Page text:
Responding to questions from the audience, the former London correspondent said the average Irish person was much better informed on EU issues than their British counterpart.
She refused to give an opinion on how she saw the issue eventually transpiring but joked that it may be similar to the famous Bobby Ewing shower plot in the US hit 1980s television series “Dallas” in which scriptwriters conveniently wrote off a whole storyline as a dream.
“I spend a lot of time dealing with people who have been following British politics for a lifetime and they will throw their hands in the air that they don’t where it’s all going to end.”
The Killeigh native predicted that the cracks, fissures and difficulties exposed in Britain over Brexit would take a long time to mend.
Ms Mitchell recalled that Ireland had barely featured in the debate leading up to the Brexit referendum but now was the centre of international media attention.
“In Dublin we’re tripping over international journalists as everyone wants to talk about it. It’s all over the radio in England. . . perhaps if there had been a bit more of that in the debate this would not have happened.”
Responding to a question from the floor on the influence of the British press on the referendum result, Ms Mitchell said there was a completely different media landscape in the UK compared to this country. “What strikes me very much is that we know so much about the UK and they know so little about Ireland . . . their view is that Ireland is so like England and yet it’s so different. . . that is a real frustration for a lot of Irish people living in the UK”.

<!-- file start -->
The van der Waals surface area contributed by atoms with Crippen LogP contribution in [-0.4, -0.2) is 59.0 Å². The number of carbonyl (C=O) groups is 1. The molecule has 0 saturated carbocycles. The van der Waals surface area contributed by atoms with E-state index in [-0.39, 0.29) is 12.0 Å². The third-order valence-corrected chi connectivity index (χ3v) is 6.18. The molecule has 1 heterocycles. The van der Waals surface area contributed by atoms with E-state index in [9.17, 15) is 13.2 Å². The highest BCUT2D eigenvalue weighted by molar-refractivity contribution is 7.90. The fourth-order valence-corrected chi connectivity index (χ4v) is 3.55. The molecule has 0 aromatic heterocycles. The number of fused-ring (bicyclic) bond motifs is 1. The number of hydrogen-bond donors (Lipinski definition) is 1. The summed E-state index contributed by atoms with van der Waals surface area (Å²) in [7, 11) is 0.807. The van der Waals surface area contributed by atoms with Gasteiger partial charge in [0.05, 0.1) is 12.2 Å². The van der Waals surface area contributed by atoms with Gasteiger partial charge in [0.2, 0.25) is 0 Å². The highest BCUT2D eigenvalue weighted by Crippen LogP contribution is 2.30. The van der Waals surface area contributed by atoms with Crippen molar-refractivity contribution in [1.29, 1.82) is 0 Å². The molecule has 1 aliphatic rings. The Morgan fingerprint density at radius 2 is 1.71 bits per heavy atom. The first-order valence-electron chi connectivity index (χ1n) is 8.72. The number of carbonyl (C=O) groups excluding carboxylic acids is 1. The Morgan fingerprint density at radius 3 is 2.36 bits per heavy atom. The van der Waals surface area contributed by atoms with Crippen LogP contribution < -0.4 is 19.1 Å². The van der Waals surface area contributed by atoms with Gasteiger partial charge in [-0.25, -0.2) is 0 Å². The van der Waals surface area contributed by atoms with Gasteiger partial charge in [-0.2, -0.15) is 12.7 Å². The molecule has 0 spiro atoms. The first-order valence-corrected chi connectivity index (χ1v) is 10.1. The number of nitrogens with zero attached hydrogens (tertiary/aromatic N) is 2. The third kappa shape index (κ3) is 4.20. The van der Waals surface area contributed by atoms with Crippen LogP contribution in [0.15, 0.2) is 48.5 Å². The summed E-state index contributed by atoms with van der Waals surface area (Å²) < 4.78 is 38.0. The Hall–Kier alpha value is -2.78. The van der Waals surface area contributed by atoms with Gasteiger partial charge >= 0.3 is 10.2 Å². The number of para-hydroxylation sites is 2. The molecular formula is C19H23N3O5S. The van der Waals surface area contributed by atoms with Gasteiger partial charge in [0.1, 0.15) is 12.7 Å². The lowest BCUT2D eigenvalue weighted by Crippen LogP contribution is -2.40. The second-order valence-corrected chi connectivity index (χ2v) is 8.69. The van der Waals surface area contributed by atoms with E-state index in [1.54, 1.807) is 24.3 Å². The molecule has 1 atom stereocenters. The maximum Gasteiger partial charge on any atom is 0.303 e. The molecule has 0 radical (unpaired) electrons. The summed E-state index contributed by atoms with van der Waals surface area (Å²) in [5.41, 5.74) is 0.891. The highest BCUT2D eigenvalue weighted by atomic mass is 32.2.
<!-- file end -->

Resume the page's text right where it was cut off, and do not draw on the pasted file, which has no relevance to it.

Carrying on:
Meanwhile, economist Jim Power, in his Budget overview, said there had been strong economic growth in recent years but this had been exaggerated.
Last year GDP growth had been recorded at eight per cent and this year it was predicted to be in the range of five per cent, he outlined.“Ireland does not feel like it was during the Celtic Tiger years when we had those growth levels.”
The Aviva Chief Economist said growth levels here had been exaggerated by “things like aircraft leasing” and said realistic growth levels were in the region of three to three and a half pc.
He declared that the economy was performing reasonably but not dramatically.
Mr Power described the Budget as a tax raising and big spending one and said this was what the electorate had been looking for.
But he predicted problems in the near future with high Government debt levels and public sector pay demands.
And Mr Power noted there was a perception globally that Ireland was stealing corporation tax from other countries and he speculated pressure would grow to do something about that.
Responding to a question from audience member, Tony Flanagan, Mr Power said he felt Donald Trump was “doing quite well” in the US Presidency apart from his fixation with the border wall with Mexico while he predicted Boris Johnson would probably win the next UK election, following a question from Anthony Hanniffy.
An overview of tax measures in the Budget was given by BCA Tax Partner, Caroline McGrath while the Master of Ceremonies for the evening was broadcaster and former Tullamore Rotary Club President, Ronan Berry.